Sunday, March 24, 2013

Further 'Goldenseal Sanctuary' Adventures & Herbal Classes

Golden leafs of American Ginseng
in the fall

            Been dreaming about my internship at the non-profit United Plant Savers’ “Goldenseal Sanctuary”, especially recently because it’s the only place that has really “felt like home to me”. Being appropriately named after one of the most prolific herbs at the site, personally I didn’t learn a TON about it, I had already read loads of information regarding it’s powerful antibacterial, antimicrobial actions, especially in the form of Kloss’s liniment. This being said I’ll briefly tell you some of what I learned about American Ginseng while in the field. American Ginseng or Ginseng quinquefolium, appropriately named and translated to English as ‘five-leaved’, because it has groupings of five leaves on each stem. Also, This Ginseng’s leaves have five points each. Each stem, or part with this leaflet is known as a prong. 
Wild Ginger on a hike at the sanctuary
On a prong having five of these ‘leaves’ means it is around 2 years of age. Besides ‘five-leaved’, another Appalachian folk-name for this herb is sang, which helped to determine if a location had rich soil. Another plant which helped people find sang, is called sang-pointer, which is Rattlesnake fern which was believed to “point” to Ginseng to help find more! This fern along with Ginseng, Goldenseal and Spicebush, when prevalent actually does ‘show’ that you have found a moist, healthy and mineral rich area. *NOTE Virginia Creeper is often misidentified as American Ginseng, be sure of identification!!*
Virginia Creeper

        Another G-herb, being Wild Ginger, is an interesting one! It flowers early in the spring and pollinates with the assistance of beetles, which I had never heard of before. Wild Ginger is closely related to the Appalachian native Virginia Snakeroot, Aristolochia serpentaria, though they look nothing alike. *WARNING: irritating and potentially toxic in high amounts*. Though used similarly to Ginger’s use, for promoting sweating, the menses, indigestion and other stomach ailments, and fevers, this is a very rare and as warned, pretty toxic herb. Now, back to Wild Ginger, you may think because it has ginger in it’s common name that you can use it for all of the same ailments, and in cooking, as you would cultivated ginger, but I am sorry to disappoint you—you can’t, or shouldn’t at least. No really, too much can cause what cultivated ginger can treat—vomiting. Wild Ginger, Asarum canadense, is a creeping perennial, with heart-shaped leaves (see picture), was used historically for colds, coughs, ‘female’ troubles, relieving gas, and indigestion, and to promote sweating, and help with fevers and sore throats.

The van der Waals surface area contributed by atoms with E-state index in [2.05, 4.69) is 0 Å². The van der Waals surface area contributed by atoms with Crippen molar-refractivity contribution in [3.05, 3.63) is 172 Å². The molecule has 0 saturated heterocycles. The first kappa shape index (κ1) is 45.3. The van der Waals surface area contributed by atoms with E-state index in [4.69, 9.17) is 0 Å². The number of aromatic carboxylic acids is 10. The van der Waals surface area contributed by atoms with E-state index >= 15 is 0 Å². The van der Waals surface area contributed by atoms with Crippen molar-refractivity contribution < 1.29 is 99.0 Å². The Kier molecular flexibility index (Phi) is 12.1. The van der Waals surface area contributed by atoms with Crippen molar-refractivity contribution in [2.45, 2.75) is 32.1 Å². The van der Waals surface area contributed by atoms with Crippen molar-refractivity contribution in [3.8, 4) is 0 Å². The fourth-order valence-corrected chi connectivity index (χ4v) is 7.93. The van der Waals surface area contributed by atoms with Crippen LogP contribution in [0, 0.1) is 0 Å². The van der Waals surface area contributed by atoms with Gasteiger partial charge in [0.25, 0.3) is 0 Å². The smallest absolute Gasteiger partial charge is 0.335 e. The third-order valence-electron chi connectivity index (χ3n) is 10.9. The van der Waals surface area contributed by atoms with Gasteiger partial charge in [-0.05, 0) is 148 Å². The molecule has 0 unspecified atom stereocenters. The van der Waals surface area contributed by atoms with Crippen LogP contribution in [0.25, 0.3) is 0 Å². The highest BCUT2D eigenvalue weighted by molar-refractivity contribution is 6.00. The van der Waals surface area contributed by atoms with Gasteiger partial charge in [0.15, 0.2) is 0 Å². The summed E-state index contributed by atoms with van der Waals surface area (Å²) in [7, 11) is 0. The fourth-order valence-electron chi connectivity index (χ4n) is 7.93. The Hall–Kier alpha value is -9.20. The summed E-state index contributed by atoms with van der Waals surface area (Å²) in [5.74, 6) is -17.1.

Though you must be careful IF you do ingest this wild herb, since too much of it’s acid can be toxic to the kidneys and liver. WARNING: Aristolochic acid, being prevalent in this plant, is considered highly toxic!!*

Self Heal, Prunella vulgaris
            Another plant that I came to know well throughout this internship was Lobelia. Lobelia, or Lobelia inflanta, is also commonly known as Indian Tobacco, THOUGH it wasn’t what native Americans traditionally used for tobacco at all, this is where botanical names come in handy. It’s folk-name is a good hint at Lobelia’s traditional use, was and currently is still used by some herbalists, for respiratory ailments, and has been said to help prevent and stop asthma attacks. Along the same line of one of my favorite colors, when it comes to flowers, is Self Heal, also known as ‘all-heal’ and ‘heal-all’, though other herbs are as well. Botanically known as Prunella vulgaris, it has been traditionally used throughout China for treating: kidnet ailments, scrofula, conjuncitivitis, boils, bruises, bad circulation and ‘heat in the liver’. Also was traditionally used for treating: diarrhea, fevers, sore throats and mouth sores, ulcers, wounds and bruises. Self-Heal is currently used for healing major wounds, especially due to its astringent properties, is excellent in cream, and is even a flower essence.
        Two other interesting herbs I had also never seen, but had read about previously, include: Vitex, and Wild Yam. The former, is also commonly referred to as Chaste Tree, is a major leading female-hormone regulating herb, and helps balance what may be out of balance in your menses. The latter, Wild Yam, Dioscorea villosa, is now a very rare endangered herb. Was historically used by the eclectics, but I am not sure for what. Commonly used by a handful of herbalists I know, as a GI antispasmodic, but not when you are vomiting though, and also to treat menstrual problems (only pre-menopausal), and regulates hormones, and ulcerative colotics, or chrons disease. **Harvest a plant just before flower, or just as flowering and after the morning dew has left (for aerial parts specifically).

One of our Intern-coordinators with a botanically inclined
intern, teacher her how to tell the age of  American Ginseng

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